"Steps are being taken towards legalization and decriminalization of marijuana in the United States, and rates of recreational marijuana use may increase substantially as a result," said Barbara Yankey of Georgia State University, who led a team that published a study this week on marijuana’s possible effects on the heart.
"However, there is little research on the impact of marijuana use on cardiovascular and cerebrovascular mortality."
"He thought it was wonderful. He thought it was safe. He just thought it was natural and organic and it ended up killing him.”
Yankey’s team found people who had ever used cannabis had more than triple the risk of dying from high blood pressure compared to people who had never used it.
Their study, published in the European Journal of Preventive Cardiology, has many limitations and relied on surveys of people who may have smoked marijuana just once in their lives. But it highlights the lack of solid data.
"Support for liberal marijuana use is partly due to claims that it is beneficial and possibly not harmful to health,” Yankey said in a statement.
Kristina Ziobro thinks the push to make cannabis more available could endanger vulnerable people.
“I just think people are glossing over everything that’s going on with marijuana,” she said.
Michael Ziobro’s death certificate does not list cannabis as the cause of death and Union County Medical Examiner Dr. Junaid Shaikh said he cannot say what caused the young man’s heart to start beating so erratically that it stopped.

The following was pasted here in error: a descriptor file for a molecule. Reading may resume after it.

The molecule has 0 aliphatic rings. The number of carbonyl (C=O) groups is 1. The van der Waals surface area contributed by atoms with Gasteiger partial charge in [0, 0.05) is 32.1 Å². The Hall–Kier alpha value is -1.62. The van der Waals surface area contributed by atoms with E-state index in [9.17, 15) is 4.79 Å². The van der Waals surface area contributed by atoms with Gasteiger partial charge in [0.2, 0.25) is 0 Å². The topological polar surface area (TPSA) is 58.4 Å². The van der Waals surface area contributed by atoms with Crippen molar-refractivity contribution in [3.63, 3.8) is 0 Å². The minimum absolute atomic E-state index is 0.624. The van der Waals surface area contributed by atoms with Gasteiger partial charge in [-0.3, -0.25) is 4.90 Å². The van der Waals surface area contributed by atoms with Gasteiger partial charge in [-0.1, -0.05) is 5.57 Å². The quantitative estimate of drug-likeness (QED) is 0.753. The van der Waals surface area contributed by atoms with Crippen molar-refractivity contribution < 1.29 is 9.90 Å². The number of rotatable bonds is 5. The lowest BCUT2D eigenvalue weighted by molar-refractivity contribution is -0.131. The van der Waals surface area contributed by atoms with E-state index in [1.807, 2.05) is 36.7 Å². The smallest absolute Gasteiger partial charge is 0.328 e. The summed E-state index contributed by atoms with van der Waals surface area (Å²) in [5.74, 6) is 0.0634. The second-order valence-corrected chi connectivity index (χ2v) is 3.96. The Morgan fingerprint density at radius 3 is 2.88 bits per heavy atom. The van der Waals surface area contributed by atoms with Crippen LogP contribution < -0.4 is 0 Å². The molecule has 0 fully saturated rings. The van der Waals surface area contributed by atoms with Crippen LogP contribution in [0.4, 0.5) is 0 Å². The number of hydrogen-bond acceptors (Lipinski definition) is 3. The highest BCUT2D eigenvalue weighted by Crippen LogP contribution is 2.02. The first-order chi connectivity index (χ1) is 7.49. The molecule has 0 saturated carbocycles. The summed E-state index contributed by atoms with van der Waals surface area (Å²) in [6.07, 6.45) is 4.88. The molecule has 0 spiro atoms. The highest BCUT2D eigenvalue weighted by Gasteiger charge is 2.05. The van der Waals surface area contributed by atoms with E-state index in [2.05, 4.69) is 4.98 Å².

Victor and Kristina Ziobro are unhappy with the explanation and asked state legislators, as well as the police, to investigate.
“Although there is scarce research that indicates smoking cannabis can evoke cardiovascular complications, one is unable to attribute the ‘Cause of Death’ was due to smoking cannabis,” Shaikh wrote in a letter to New Jersey state senator Thomas Kean after an inquiry.
“In my opinion, it is highly warranted that family members consult a geneticist and possibly consider cardiovascular genetic testing for hereditary causes of cardiac arrhythmia,” Shaikh added in the letter, which the Ziobros provided to NBC News. His office did not immediately respond to NBC's request for further comment.